• How will servers know that a purged 'ephemeral' response is 'Gone?' To implement this, the server will need to store some information about each response for a while beyond the response's lifetime. That's doable, but I think to keep server implementors from feeling like they should store information about each ephemeral response forever, we can say that the 410 response is only supported for a day (to be arbitrary) and after the ephemeral response is gone for more than 24 hours, trying to access it returns a 404. Servers can stretch that time out longer if they want to, but the purged asynchronous response has to return 410 for at least 24 hours.
  • I can see the allure of the 410 response, but I wonder how many clients will really make use of it and, if they do, how? The big benefit seems to be that a client can realized that either it or the person using it has missed the window of opportunity for the response. Contrast this with using 404, the 404 just tells you it's not there - not that it was but now it's gone. So a smart client can say, you need to make the request again.
  • As an implementation note, this 404, 200, 410 behavior could be coded using a lookup scheme. If the URL references something that's there, return it (200), if not look in a data store of some sort and if a 'gone' record is present, return 410, else return 404. Not too hard, but is does mean that the server can't just write the response to a file and let Apache/Tomcat just serve the file. That's what I'd want as a server-writer. That way there's no web service to hassle with, no data store to maintain and I can let cron purge my 'cache' of asynchronous responses every hour using whatever Perl/Python/sh program I or the data provider want.
  • I think simplicity argues for just using the 404 in both cases and betting that a smart client will use the time ranges in the response.

ndp 08:42, 5 April 2012 (PDT)

I agree with James, the 410 is a tough response to code, although I could see implementing a server to use a file based semaphore: When the file is purged from the cache the server "touches" a file of the same name and a prepended ". Then if a client asks for "x" and the server finds ".x" then the client gets a 410. If the server stages again "x" it just removes ".x" once "x" is staged. But oh god - the concurrency nightmare that this creates. Like I said: I agree with James, the 410 response might be unreasonably tough to code.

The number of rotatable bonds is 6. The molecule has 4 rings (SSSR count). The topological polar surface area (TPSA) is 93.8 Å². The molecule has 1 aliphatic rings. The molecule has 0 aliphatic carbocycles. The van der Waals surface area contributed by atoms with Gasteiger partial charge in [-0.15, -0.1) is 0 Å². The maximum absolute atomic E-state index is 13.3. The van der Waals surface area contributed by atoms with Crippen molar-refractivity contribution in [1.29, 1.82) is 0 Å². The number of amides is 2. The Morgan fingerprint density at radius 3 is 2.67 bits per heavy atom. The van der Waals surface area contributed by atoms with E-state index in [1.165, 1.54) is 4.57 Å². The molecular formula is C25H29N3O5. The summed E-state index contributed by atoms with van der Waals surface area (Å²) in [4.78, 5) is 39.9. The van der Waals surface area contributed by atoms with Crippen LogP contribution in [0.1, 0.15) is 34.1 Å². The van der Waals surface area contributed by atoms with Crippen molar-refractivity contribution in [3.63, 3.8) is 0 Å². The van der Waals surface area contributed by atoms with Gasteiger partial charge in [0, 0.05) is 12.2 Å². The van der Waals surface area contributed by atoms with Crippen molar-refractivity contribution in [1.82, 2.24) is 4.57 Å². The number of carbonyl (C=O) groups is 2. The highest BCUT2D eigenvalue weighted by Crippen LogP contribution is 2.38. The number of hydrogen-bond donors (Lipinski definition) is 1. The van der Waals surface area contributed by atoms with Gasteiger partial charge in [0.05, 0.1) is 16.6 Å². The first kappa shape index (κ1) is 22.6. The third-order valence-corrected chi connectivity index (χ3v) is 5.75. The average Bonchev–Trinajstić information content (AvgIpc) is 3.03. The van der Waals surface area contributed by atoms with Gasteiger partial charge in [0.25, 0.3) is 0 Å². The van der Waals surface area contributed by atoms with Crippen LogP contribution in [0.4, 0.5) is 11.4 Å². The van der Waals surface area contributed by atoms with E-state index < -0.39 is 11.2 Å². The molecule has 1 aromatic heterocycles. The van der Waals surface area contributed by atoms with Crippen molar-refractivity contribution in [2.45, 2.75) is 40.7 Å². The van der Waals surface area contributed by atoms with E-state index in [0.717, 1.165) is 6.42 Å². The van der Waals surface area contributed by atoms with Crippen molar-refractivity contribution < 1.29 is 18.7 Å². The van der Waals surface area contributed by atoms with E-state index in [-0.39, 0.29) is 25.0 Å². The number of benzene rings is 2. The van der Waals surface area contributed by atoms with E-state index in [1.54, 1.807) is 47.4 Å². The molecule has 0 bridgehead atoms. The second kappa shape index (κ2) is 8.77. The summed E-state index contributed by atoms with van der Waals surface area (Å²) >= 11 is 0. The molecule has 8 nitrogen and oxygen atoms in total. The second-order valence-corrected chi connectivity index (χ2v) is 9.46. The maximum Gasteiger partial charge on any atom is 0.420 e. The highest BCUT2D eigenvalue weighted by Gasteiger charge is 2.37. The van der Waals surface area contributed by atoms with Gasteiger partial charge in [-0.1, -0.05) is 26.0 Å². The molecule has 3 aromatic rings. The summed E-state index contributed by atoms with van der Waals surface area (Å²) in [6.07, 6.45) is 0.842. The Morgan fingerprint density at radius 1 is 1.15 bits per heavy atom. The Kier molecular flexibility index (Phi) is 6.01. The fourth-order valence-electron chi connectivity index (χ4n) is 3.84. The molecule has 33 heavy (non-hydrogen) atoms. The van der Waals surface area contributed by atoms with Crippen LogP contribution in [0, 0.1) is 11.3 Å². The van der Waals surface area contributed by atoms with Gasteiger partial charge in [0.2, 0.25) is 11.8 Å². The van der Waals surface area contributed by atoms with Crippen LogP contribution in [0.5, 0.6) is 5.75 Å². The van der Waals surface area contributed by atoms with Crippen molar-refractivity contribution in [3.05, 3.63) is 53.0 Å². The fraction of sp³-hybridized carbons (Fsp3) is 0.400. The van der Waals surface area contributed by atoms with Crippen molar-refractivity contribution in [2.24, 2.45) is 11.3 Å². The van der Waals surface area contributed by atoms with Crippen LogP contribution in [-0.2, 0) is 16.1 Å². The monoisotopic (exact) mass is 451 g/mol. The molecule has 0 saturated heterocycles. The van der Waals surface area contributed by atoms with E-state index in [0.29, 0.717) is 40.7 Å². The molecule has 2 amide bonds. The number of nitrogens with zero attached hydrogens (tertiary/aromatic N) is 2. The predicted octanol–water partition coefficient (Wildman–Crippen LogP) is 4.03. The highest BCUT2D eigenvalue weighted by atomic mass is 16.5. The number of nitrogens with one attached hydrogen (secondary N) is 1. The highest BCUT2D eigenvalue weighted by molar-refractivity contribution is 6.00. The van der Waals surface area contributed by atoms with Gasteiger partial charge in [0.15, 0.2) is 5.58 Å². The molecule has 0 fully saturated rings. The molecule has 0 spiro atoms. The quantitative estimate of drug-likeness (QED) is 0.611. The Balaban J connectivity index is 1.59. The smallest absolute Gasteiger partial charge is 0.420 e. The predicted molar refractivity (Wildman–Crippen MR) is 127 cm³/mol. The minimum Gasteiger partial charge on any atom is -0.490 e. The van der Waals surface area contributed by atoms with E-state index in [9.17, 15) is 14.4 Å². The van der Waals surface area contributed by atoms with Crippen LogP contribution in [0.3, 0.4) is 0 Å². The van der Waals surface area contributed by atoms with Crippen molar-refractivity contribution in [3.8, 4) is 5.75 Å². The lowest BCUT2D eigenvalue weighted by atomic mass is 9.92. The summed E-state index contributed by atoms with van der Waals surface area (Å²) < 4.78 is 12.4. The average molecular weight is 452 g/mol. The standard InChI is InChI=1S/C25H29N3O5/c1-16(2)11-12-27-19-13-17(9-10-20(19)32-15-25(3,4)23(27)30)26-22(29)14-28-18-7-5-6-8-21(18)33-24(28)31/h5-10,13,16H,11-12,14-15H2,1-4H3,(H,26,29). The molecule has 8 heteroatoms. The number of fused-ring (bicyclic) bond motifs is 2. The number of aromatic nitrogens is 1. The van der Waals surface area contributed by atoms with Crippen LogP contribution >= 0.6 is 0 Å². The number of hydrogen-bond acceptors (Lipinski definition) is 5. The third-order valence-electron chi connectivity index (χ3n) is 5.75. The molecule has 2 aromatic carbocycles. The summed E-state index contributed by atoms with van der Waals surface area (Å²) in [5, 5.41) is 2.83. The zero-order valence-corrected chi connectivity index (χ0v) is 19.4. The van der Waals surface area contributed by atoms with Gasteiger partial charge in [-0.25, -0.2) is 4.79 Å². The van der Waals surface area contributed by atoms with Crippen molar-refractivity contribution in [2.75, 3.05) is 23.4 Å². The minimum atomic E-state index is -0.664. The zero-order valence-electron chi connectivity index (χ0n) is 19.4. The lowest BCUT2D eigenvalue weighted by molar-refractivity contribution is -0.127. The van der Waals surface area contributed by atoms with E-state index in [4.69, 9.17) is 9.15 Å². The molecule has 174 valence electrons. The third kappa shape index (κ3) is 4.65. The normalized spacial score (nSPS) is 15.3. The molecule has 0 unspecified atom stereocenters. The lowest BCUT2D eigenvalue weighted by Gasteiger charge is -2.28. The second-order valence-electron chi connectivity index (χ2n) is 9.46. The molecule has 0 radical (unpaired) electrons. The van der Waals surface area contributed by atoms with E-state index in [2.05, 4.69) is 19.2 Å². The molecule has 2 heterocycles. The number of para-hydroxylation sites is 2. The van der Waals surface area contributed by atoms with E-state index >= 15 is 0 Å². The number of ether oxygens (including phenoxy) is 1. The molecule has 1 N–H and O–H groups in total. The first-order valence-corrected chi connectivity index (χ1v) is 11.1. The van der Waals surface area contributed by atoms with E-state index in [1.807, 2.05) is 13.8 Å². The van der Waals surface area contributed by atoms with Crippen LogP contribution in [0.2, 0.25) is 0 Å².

ndp 19:40, 18 April 2012 (PDT)

I worked with the response prototype and discovered a few things:
  1. Dublin Core date ranges (as mentioned above) are problematic for clients because they have to be parsed. In other words instead of a single date the DC date range is expressed as date1/date2. For example: <dc:date>2007-03-01T13:00:00Z/2008-05-11T15:30:00Z</dc:date> This is a monumental pain in the a** for XSLT and only moderately less of a drag for javascript.
  2. The ISO 8601 date format is not parseable in javascript land with out the use of special functions. That's kind of a drag!
  3. Then there's always clock synchronization problems between the server and the client, timezones, etc.
These things lead me to believe that what we might want to consider dumping the whole date thing and instead send a value in say, seconds, that must elapse before the response is available, and another value in say, seconds, that defines the duration of the availability. So for a dataset that will become available in 10 minutes and that will remain available for 24 hours after that:

<Dataset xml:base="http://host.server.gov/opendap/data/hdf/file.h5">
   <async xlink:href="http://host.server.gov/opendap/tmp/file.h5.dap" >
       <beginAccess>600</beginAccess>
       <accessDuration>86400</accessDuration>
   </async>
</Dataset>